Science Poetry

Branching Statements

“Deducing, computing, 
Through science poetical…
A. Ada Lovelace’s 
Efforts accrue: 
Steps archetypical.  
Quests algorithmic;
Endeavors heuristic–
From her works, ensue.”

The 17 April 2021 Twitter biography described some of the myriad accomplishments of Countess Augusta Ada Lovelace (1815-1852), whose family tree is one of the most famously interdisciplinary in history.  

“Deducing, computing, /
Through science poetical… /
A. Ada Lovelace’s /
Efforts accrue:” 
Steps archetypical.”

Ada Lovelace’s father was poet Lord Byron, and her mother was mathematician Lady Byron.  While Lovelace is most famous for her work related to computer science, she also is noted for her discussions of the imagination needed to pursue science (the phrase “science poetical” is from her own writing).  Lovelace’s “efforts accrue[d]” in a wide variety of STEM fields throughout her life, as her path crossed with those of multiple scientists and academics in the 1800s.  (Interestingly, her tutor was Mary Somerville, whose own story was briefly told here via a similar essay a few weeks ago.)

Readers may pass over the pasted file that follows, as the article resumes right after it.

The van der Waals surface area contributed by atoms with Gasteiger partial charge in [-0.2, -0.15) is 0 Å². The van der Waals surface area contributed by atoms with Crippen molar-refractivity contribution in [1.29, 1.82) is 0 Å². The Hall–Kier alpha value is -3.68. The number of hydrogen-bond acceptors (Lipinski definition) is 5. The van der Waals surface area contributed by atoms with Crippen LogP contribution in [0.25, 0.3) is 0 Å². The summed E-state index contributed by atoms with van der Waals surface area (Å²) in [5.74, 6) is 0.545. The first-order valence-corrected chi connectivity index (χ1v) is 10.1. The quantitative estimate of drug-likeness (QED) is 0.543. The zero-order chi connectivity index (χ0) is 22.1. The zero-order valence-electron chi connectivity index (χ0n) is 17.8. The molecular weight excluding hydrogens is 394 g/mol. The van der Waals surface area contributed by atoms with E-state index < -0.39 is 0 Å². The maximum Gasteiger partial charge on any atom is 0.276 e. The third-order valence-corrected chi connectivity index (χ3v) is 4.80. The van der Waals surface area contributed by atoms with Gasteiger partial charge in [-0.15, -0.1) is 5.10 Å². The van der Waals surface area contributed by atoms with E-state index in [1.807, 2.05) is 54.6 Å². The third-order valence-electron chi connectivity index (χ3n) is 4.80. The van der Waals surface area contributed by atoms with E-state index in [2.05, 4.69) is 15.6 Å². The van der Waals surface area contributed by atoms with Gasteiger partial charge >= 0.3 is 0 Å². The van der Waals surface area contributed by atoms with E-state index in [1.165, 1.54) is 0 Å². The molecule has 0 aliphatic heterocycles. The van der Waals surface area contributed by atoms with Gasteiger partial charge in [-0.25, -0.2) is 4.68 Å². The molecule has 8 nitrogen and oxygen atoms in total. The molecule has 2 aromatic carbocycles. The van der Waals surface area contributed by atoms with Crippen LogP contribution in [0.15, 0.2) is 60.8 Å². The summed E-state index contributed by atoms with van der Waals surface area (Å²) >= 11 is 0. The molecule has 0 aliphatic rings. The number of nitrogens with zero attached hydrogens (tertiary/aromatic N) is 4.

Lovelace is likely best-known for her collaboration with Charles Babbage, who designed the Analytical Engine, a precursor to the programmable computer.  Babbage asked Lovelace to translate an article related to his work from Italian to English: “Sketch of the Analytical Engine,” which had been written by Luigi Menabrea.  As part of this process, Lovelace published notes of her own; these notes are generally considered the first computer program (“steps archetypical”).    

“Quests algorithmic; /
Endeavors heuristic– /
From her works, ensue.”

Lovelace was able to imagine the wide array of possibilities that the Analytical Engine could accomplish, beyond arithmetic calculations alone to artistic applications, as well: a wide array of “quests algorithmic [and] endeavors heuristic.”  

Via an insightful comment that elegantly intertwined the artistic and analytic branches of her family tree, she stated: “We may say most aptly that the Analytical Engine weaves algebraical patterns just as the Jacquard loom weaves flowers and leaves.”  

Lovelace’s birthday is now commemorated as a holiday, celebrating women’s achievements in STEM, more generally.